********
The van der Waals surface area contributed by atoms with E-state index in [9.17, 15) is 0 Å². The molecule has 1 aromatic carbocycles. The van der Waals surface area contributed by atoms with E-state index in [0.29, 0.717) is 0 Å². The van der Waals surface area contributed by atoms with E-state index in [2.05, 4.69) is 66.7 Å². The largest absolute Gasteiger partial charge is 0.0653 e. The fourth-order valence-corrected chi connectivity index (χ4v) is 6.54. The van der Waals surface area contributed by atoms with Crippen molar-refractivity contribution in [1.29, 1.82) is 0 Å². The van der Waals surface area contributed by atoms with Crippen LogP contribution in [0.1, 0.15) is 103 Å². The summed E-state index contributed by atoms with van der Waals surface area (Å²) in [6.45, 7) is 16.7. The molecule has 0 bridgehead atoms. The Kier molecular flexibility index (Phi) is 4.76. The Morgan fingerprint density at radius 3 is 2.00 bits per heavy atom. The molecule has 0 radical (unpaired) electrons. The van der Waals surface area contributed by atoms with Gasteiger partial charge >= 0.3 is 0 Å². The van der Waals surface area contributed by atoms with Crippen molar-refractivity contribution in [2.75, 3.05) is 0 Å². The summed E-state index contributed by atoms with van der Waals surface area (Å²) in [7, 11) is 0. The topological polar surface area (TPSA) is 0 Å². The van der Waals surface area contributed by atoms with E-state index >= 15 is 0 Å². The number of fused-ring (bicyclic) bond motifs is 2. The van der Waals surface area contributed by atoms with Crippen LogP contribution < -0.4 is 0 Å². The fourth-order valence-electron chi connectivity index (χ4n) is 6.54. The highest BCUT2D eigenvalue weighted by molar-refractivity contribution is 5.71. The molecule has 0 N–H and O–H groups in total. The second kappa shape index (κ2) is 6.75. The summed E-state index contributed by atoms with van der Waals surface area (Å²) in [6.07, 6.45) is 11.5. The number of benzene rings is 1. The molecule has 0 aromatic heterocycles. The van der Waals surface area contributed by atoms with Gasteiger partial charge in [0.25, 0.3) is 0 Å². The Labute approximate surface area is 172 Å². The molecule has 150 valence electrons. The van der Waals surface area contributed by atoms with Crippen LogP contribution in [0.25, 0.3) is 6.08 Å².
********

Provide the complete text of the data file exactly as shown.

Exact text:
The van der Waals surface area contributed by atoms with E-state index in [9.17, 15) is 0 Å². The molecule has 1 aromatic carbocycles. The van der Waals surface area contributed by atoms with E-state index in [0.29, 0.717) is 0 Å². The van der Waals surface area contributed by atoms with E-state index in [2.05, 4.69) is 66.7 Å². The largest absolute Gasteiger partial charge is 0.0653 e. The fourth-order valence-corrected chi connectivity index (χ4v) is 6.54. The van der Waals surface area contributed by atoms with Crippen molar-refractivity contribution in [1.29, 1.82) is 0 Å². The van der Waals surface area contributed by atoms with Crippen LogP contribution in [0.1, 0.15) is 103 Å². The summed E-state index contributed by atoms with van der Waals surface area (Å²) in [6.45, 7) is 16.7. The molecule has 0 bridgehead atoms. The Kier molecular flexibility index (Phi) is 4.76. The Morgan fingerprint density at radius 3 is 2.00 bits per heavy atom. The molecule has 0 radical (unpaired) electrons. The van der Waals surface area contributed by atoms with Gasteiger partial charge >= 0.3 is 0 Å². The van der Waals surface area contributed by atoms with Crippen molar-refractivity contribution in [2.75, 3.05) is 0 Å². The summed E-state index contributed by atoms with van der Waals surface area (Å²) in [7, 11) is 0. The topological polar surface area (TPSA) is 0 Å². The van der Waals surface area contributed by atoms with E-state index >= 15 is 0 Å². The number of fused-ring (bicyclic) bond motifs is 2. The van der Waals surface area contributed by atoms with Crippen LogP contribution < -0.4 is 0 Å². The fourth-order valence-electron chi connectivity index (χ4n) is 6.54. The highest BCUT2D eigenvalue weighted by molar-refractivity contribution is 5.71. The molecule has 0 N–H and O–H groups in total. The second kappa shape index (κ2) is 6.75. The summed E-state index contributed by atoms with van der Waals surface area (Å²) in [6.07, 6.45) is 11.5. The number of benzene rings is 1. The molecule has 0 aromatic heterocycles. The van der Waals surface area contributed by atoms with Gasteiger partial charge in [0.25, 0.3) is 0 Å². The Labute approximate surface area is 172 Å². The molecule has 150 valence electrons. The van der Waals surface area contributed by atoms with Crippen LogP contribution in [0.25, 0.3) is 6.08 Å².